A group of six guests from South Africa visited the Club Lounge at The Ritz-Carlton, Moscow. On their first evening at the hotel, Club Lounge Food and Beverage Supervisor Vladimir welcomed the group and offered them a table with a panoramic view of two Moscow landmarks: the Kremlin and the Cathedral of Christ the Savior. They began to order drinks, specifying to Vladimir that they wanted Russian vodka. Vladimir served them Russian Standard Original, explaining to the guests its history and then offered them a variety of traditional Russian snacks.
The next morning, Club Lounge Waiter Nurken, who had quite of bit experience with South African culture, welcomed the guests with a common South African greeting: a three-phase handshake. The guests were delighted by the unexpected beginning to their day and even jokingly complained that they could not remain in the Club Lounge all day. Concierge Natalia engaged with one of the guests who told her the group would be going on a day-long trip into the outskirts of the city. Knowing they would be in a remote area, Natalia made up a detailed map of restaurants and cafes in that area so they would feel a little bit more knowledgeable about the area.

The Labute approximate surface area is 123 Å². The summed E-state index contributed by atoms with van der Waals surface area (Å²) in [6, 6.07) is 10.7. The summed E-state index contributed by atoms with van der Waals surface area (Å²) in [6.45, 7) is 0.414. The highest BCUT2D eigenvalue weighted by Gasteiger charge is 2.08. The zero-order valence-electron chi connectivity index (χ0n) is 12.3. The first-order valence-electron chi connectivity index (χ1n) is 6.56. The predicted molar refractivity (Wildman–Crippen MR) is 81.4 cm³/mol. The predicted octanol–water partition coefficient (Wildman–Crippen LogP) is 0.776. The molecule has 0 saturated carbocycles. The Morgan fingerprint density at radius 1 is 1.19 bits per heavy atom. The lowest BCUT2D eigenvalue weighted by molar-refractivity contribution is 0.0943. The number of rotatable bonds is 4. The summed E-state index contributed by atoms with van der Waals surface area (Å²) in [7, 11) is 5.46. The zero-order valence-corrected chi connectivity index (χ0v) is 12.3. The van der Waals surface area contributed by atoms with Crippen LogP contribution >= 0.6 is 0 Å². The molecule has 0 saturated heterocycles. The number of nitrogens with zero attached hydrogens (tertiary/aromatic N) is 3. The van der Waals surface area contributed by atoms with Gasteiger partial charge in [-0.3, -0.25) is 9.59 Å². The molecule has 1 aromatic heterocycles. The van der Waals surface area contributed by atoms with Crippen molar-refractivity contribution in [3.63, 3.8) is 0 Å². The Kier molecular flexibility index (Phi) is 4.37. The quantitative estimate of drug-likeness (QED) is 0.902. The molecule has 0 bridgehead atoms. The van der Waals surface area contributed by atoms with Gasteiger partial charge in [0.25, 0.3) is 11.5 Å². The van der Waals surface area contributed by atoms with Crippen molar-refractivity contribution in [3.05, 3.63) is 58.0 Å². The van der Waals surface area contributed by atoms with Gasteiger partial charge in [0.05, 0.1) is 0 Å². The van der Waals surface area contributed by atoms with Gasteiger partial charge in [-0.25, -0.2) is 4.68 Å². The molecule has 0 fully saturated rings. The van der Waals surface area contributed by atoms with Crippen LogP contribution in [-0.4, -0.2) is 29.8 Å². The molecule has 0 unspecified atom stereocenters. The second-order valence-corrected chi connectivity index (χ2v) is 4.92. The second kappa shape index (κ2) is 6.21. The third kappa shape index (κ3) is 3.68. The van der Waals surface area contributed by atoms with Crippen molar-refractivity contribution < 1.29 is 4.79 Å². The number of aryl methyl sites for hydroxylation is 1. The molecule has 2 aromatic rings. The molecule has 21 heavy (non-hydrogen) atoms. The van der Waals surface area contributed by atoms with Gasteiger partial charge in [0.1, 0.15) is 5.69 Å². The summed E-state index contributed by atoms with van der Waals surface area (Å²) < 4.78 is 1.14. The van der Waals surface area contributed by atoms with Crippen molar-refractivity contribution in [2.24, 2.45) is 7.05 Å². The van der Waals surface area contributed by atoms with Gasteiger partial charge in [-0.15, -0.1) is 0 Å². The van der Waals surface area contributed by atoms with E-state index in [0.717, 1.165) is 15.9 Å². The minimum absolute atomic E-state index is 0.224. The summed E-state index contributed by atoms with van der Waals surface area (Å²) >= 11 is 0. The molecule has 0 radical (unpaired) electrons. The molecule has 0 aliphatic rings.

Club Lounge Food and Beverage Supervisor Tatyana and Club Lounge Attendant Elena, who had already become friends with the guests the previous day, were slightly concerned that the guests would have trouble ordering at the restaurant they had chosen based off of Natalia’s suggestions. Tatyana and Elena surprised the guests when they arrived at the restaurant, explaining to the staff that they would help the guests to read the menu and order their food. After the wonderful dinner, Tatyana and Elena escorted the guests to a nearby park for a long walk.
The guests were very touched to be so well cared for by the Ladies and Gentlemen, that they wrote a sincere letter of thanks expressing how they had made them feel at home in Moscow, just as if they were at home in South Africa. On their last day, the Club Lounge team presented the guests with matryoshkas (Russian dolls), candies and postcards and wished them a safe journey home.